Summer is the perfect time to get out and get some wandering done. The sun is out and I fancied taking a trip. Now living in Austria you’re never short of a destination or two. Salzburg, Innsbruck, Linz and Graz are all fantastic destinations, but you can miss so much of Austria heading to these tourist destinations. I came up with an idea that was going to mean I’d avoid the tourist traps and instead experience the countryside for myself. Yes, I’d be hitting up the S-Bahn and heading to Absdorf.
What’s an S-Bahn?
In Austria, train lines are split into various types. At the top are the Railjets and Nightjets. These are long-distance, fast trains that can get you from one end of the country to the other in a matter of hours.
Next are the EC and IC services, or Eurocity and Intercity trains. These are slower, connecting cities within Austria and beyond.
REX services come next. These are regional express trains that connect smaller areas, often making a limited number of stops along the way.
R services or regional trains connect smaller communities, stopping at every station along the route.
Finally, there is the S-Bahn. These are the commuter trains that bring people into the cities. You’ll find S-Bahn services in Linz, Graz and so on. For Vienna, ÖBB operates 10 lines covering Vienna, Niederosterreich and Burgenland. Lines S1 through 4, S7, S40, S45, S50, S60 and S80. I’m travelling to the start (sort of) of the S4 line, North of the city to Absdorf Hippersdorf station.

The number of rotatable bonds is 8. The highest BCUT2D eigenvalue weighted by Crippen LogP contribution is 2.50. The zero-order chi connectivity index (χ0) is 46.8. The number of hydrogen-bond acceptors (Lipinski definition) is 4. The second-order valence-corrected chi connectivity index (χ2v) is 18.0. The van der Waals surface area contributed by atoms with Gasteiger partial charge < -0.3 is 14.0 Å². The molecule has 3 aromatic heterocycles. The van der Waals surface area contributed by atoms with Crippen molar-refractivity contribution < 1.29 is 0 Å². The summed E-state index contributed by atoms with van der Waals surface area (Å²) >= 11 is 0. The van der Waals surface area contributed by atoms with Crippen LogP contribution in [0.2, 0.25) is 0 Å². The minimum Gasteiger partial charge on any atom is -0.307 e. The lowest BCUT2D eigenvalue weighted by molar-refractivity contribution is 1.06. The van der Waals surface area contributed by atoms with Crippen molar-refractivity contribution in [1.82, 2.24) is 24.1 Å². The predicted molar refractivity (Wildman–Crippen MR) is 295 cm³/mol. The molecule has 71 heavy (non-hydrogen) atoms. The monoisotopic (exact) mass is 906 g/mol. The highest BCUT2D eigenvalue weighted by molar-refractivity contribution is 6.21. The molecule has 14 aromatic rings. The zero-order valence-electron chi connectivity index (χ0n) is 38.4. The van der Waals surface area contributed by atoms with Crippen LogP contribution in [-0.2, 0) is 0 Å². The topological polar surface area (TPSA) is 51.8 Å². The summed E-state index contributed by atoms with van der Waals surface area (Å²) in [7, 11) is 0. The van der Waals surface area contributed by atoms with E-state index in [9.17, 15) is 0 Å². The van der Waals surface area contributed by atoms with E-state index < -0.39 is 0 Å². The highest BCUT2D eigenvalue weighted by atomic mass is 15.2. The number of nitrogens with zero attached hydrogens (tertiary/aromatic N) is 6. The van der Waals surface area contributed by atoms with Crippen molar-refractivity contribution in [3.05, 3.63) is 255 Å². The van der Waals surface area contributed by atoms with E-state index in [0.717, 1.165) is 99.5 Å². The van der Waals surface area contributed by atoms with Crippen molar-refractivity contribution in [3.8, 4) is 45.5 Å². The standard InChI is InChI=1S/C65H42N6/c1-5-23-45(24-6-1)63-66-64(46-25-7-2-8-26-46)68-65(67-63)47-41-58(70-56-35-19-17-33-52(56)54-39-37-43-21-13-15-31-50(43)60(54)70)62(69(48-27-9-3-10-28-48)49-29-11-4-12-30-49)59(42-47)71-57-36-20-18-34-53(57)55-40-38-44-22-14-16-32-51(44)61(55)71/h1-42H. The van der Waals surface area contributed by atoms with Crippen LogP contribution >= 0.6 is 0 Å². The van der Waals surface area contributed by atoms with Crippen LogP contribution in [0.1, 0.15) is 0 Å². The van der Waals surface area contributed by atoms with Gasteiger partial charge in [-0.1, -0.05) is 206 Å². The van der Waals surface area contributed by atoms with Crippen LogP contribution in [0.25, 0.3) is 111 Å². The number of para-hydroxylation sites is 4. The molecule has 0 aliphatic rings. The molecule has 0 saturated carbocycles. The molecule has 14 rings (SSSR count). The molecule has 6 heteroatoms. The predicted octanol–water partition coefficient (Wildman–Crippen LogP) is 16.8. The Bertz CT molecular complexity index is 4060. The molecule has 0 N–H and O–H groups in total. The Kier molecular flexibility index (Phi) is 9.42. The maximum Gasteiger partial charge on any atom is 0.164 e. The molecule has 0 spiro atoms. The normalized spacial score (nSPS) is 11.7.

Absdorf and the surrounding area.
My plan for the day is simple. Explore Absdorf itself before heading out into the countryside. Along the way, I’ll visit Absberg, a tiny little hamlet a few km away. From there I’ll take the road to Stetteldorf to visit Schloss Juliusburg before heading back to Absdorf for a cafe stop and the train home.
Time for a wander.
The idea here is to follow the S4 line back to Vienna, stopping at each stop along the way in search of something to see. That said, getting to Absdorf today I took the REX service rather than the S4. It’s a 35-minute journey via Tulln as opposed to the 1 hour plus journey on the S4 via Stockerau. I arrive around 11.30 am and get on with the wandering. First up, just out of the station is an old, preserved steam train called Moritz. Built in 1930, this imposing steam engine plied its trade from Vienna Franz Josef Bahnhof on the Vienna – Eggenburg railway. Moritz wasn’t a quick engine, with a top speed of just 60km/h. After its retirement, the old engine sat until restoration work began in 2016 for placement in Absdorf. It’s an impressive sight, and you can find pictures on the Marktgemeinde Absdorf website of Moritz being lifted into place.